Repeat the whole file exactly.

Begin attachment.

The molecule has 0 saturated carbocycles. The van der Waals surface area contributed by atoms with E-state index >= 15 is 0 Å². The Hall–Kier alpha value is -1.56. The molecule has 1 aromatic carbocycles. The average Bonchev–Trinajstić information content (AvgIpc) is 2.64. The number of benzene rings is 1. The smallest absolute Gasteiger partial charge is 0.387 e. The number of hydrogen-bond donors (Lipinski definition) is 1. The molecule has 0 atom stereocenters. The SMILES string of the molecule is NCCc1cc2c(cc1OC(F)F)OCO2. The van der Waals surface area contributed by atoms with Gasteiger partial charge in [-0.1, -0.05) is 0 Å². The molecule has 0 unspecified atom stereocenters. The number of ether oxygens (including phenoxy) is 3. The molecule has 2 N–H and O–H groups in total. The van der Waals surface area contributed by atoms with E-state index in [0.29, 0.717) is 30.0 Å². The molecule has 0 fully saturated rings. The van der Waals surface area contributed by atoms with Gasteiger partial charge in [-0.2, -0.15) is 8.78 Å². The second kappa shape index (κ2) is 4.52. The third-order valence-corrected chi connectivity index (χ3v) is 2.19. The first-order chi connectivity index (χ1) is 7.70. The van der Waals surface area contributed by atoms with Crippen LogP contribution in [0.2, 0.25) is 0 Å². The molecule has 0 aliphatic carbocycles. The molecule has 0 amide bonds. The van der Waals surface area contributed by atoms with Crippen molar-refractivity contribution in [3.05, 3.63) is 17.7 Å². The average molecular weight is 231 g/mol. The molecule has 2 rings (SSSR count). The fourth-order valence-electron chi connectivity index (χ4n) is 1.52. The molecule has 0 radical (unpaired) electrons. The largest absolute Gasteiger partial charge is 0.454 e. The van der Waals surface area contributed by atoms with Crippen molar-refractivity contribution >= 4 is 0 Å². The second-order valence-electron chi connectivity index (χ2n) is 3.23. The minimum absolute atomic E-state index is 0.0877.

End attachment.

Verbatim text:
The molecule has 0 saturated carbocycles. The van der Waals surface area contributed by atoms with E-state index >= 15 is 0 Å². The Hall–Kier alpha value is -1.56. The molecule has 1 aromatic carbocycles. The average Bonchev–Trinajstić information content (AvgIpc) is 2.64. The number of benzene rings is 1. The smallest absolute Gasteiger partial charge is 0.387 e. The number of hydrogen-bond donors (Lipinski definition) is 1. The molecule has 0 atom stereocenters. The SMILES string of the molecule is NCCc1cc2c(cc1OC(F)F)OCO2. The van der Waals surface area contributed by atoms with Gasteiger partial charge in [-0.1, -0.05) is 0 Å². The molecule has 0 unspecified atom stereocenters. The number of ether oxygens (including phenoxy) is 3. The molecule has 2 N–H and O–H groups in total. The van der Waals surface area contributed by atoms with E-state index in [0.29, 0.717) is 30.0 Å². The molecule has 0 fully saturated rings. The van der Waals surface area contributed by atoms with Gasteiger partial charge in [-0.2, -0.15) is 8.78 Å². The second kappa shape index (κ2) is 4.52. The third-order valence-corrected chi connectivity index (χ3v) is 2.19. The first-order chi connectivity index (χ1) is 7.70. The van der Waals surface area contributed by atoms with Crippen LogP contribution in [0.2, 0.25) is 0 Å². The molecule has 0 aliphatic carbocycles. The molecule has 0 amide bonds. The van der Waals surface area contributed by atoms with Crippen molar-refractivity contribution in [3.05, 3.63) is 17.7 Å². The average molecular weight is 231 g/mol. The molecule has 2 rings (SSSR count). The fourth-order valence-electron chi connectivity index (χ4n) is 1.52. The molecule has 0 radical (unpaired) electrons. The largest absolute Gasteiger partial charge is 0.454 e. The van der Waals surface area contributed by atoms with Crippen molar-refractivity contribution >= 4 is 0 Å². The second-order valence-electron chi connectivity index (χ2n) is 3.23. The minimum absolute atomic E-state index is 0.0877.